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ASU Libraries acquire English Renaissance texts

Chaucer codices include a 1550 Chaucer publication edited by William Thynne.
Books formerly belonged to Phoenix businessman and collector Robert A. Lawler.
September 26, 2016

Works include Geoffrey Chaucer, Francis Bacon, John Milton, Ovid, Sir Walter Raleigh, Jonathan Swift and William Shakespeare

For six centuries, Geoffrey Chaucer’s work has stirred continued re-examination, modern adaptations and fresh insight into English society in the 14th century. Now, scholars studying Chaucer, his contemporaries and the evolution of language in the Middle Ages will have access to a collection of rare, early printed books acquired by Arizona State University Libraries that promise new understanding of the classic works.

The codices, which date to the early 16th century, include varied editions of the collected works of Chaucer — notably, a circa 1550 publication edited by William Thynne — a decorative first illustrated edition of Ranulf Higden’s "Polycronicon" and literature by Francis Bacon, Robert Fabyan, Richard Grafton, Ben Jonson, John Milton, Ovid, Sir Walter Raleigh, Edmund Spenser, Jonathan Swift and William Shakespeare.

The Chaucer texts contain "The Canterbury Tales" as well as the Chaucerian apocrypha, or works that were wrongly attributed to the author. According to professor of English and medieval studies Richard Newhauser, the apocrypha indicate Chaucer’s importance during his lifetime: it seemed as if almost any anonymous writing with literary value, especially a text related to women or love, was quick to be associated with the poet.

The libraries’ new collection brings together many of these texts in the same place for the first time in the Southwest. Some contain margin notes by early English readers or are structured differently than how the story is presented today.

“In some cases, these volumes are the only places the Chaucerian apocrypha exist together, and now we have them at ASU,” Newhauser said.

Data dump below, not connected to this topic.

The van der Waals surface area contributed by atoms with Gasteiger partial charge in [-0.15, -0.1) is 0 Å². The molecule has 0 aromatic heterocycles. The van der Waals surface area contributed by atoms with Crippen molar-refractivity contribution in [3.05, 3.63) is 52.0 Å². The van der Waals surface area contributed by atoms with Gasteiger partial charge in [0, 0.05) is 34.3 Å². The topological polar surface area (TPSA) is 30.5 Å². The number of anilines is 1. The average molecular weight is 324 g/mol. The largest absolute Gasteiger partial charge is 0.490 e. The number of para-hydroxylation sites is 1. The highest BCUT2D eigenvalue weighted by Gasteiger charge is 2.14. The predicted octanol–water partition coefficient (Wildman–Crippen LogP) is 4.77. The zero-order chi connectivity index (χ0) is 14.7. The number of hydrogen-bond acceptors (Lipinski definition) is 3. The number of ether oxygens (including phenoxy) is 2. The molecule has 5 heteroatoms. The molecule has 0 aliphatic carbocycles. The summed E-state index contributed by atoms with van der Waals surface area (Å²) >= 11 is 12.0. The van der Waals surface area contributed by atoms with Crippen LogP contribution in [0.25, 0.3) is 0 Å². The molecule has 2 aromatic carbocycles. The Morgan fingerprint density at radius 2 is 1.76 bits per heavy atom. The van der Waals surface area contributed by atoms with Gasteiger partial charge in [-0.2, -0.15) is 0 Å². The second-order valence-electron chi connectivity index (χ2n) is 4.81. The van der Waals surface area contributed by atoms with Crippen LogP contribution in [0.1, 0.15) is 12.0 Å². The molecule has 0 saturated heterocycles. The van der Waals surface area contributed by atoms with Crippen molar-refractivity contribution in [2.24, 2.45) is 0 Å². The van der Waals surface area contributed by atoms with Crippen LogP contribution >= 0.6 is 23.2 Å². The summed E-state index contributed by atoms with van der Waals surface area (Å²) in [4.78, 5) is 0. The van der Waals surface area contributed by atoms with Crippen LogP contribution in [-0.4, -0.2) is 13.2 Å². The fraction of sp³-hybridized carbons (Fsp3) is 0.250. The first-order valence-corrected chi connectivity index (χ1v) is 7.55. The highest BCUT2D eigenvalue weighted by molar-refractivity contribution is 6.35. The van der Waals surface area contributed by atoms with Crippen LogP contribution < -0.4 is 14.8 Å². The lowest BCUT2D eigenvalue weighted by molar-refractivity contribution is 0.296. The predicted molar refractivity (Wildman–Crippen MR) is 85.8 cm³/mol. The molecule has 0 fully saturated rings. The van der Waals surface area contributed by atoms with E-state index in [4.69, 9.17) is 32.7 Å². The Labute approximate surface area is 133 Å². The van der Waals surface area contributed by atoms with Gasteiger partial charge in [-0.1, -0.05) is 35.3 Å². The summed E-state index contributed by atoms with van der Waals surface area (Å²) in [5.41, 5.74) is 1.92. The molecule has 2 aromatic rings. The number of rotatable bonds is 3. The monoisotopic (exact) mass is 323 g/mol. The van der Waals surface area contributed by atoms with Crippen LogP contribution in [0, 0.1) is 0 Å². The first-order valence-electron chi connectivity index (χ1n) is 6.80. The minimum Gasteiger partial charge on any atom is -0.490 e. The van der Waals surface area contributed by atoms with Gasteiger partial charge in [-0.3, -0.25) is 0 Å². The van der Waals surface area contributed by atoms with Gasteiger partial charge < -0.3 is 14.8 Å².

The books formerly belonged to Phoenix businessman and collector Robert A. Lawler. ASU’s procurement ensures they will remain part of Arizona’s heritage and will be accessible to scholars locally and from across the globe.

Plans are already in place to include the collection in the university’s biennial Chaucer Celebration alongside medieval music, food, drama and lectures from visiting professors. The next festival is planned for 2018, in the days leading up to Easter to correspond with when Chaucer’s name was first mentioned in archival documents in 1357.

Newhauser intends to study the texts to prepare "The Chaucer Encyclopedia," the first full compilation of Chaucer’s life, work and times, for which he is general editor and which will be published in four volumes. Current ASU doctoral students are pursuing research related to the collection’s Shakespearian editions and to the glossing, or margin notations, in the Chaucerian books.

“Books like those in the Lawler collection give scholars and students a precious opportunity to see and touch and even smell the past. We can think better about the past and thus about our present when we have the opportunity to work with them,” said University Librarian Jim O’Donnell.

The three dozen books that make up the ASU Libraries’ Lawler collection can be viewed in the Hayden Library Luhrs Reading Room by appointment through the Archives and Special Collections Reference Services.

Top photo: “Polycronicon” by Ranulf Higden; printed by Peter Treueris, 1527: The Polycronicon is considered the most important text pertaining to the history of England in the 16th century and is the first English book in which musical notation appears. Photo by Deanna Dent/ASU Now

Beth Giudicessi


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F.W. De Klerk encourages support for ethical leaders at ASU event

De Klerk, president from 1989 to 1994, founded the Global Leadership Foundation